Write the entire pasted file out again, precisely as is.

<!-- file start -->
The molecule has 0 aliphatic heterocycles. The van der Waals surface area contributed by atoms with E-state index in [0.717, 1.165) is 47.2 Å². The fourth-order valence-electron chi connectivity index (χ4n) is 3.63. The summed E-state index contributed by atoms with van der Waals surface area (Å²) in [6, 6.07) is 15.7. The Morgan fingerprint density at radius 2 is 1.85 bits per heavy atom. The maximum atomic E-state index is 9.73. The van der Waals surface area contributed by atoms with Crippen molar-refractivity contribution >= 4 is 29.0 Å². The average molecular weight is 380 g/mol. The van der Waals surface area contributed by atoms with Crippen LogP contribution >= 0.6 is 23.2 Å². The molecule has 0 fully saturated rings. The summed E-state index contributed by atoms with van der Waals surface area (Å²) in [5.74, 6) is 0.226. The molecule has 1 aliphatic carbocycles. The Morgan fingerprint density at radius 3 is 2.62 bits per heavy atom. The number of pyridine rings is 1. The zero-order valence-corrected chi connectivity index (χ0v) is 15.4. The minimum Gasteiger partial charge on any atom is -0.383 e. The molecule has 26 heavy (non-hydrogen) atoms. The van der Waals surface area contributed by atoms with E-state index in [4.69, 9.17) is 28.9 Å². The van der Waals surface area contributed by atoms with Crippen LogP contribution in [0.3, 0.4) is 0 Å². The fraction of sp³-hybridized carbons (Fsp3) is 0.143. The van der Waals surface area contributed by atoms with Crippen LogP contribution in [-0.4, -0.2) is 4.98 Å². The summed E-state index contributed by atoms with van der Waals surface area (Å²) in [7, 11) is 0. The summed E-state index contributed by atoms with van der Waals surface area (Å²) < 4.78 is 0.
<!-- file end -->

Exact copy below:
The molecule has 0 aliphatic heterocycles. The van der Waals surface area contributed by atoms with E-state index in [0.717, 1.165) is 47.2 Å². The fourth-order valence-electron chi connectivity index (χ4n) is 3.63. The summed E-state index contributed by atoms with van der Waals surface area (Å²) in [6, 6.07) is 15.7. The Morgan fingerprint density at radius 2 is 1.85 bits per heavy atom. The maximum atomic E-state index is 9.73. The van der Waals surface area contributed by atoms with Crippen molar-refractivity contribution >= 4 is 29.0 Å². The average molecular weight is 380 g/mol. The van der Waals surface area contributed by atoms with Crippen LogP contribution >= 0.6 is 23.2 Å². The molecule has 0 fully saturated rings. The summed E-state index contributed by atoms with van der Waals surface area (Å²) in [5.74, 6) is 0.226. The molecule has 1 aliphatic carbocycles. The Morgan fingerprint density at radius 3 is 2.62 bits per heavy atom. The number of pyridine rings is 1. The zero-order valence-corrected chi connectivity index (χ0v) is 15.4. The minimum Gasteiger partial charge on any atom is -0.383 e. The molecule has 26 heavy (non-hydrogen) atoms. The van der Waals surface area contributed by atoms with E-state index in [4.69, 9.17) is 28.9 Å². The van der Waals surface area contributed by atoms with Crippen LogP contribution in [0.3, 0.4) is 0 Å². The fraction of sp³-hybridized carbons (Fsp3) is 0.143. The van der Waals surface area contributed by atoms with Crippen LogP contribution in [-0.4, -0.2) is 4.98 Å². The summed E-state index contributed by atoms with van der Waals surface area (Å²) in [7, 11) is 0. The summed E-state index contributed by atoms with van der Waals surface area (Å²) < 4.78 is 0.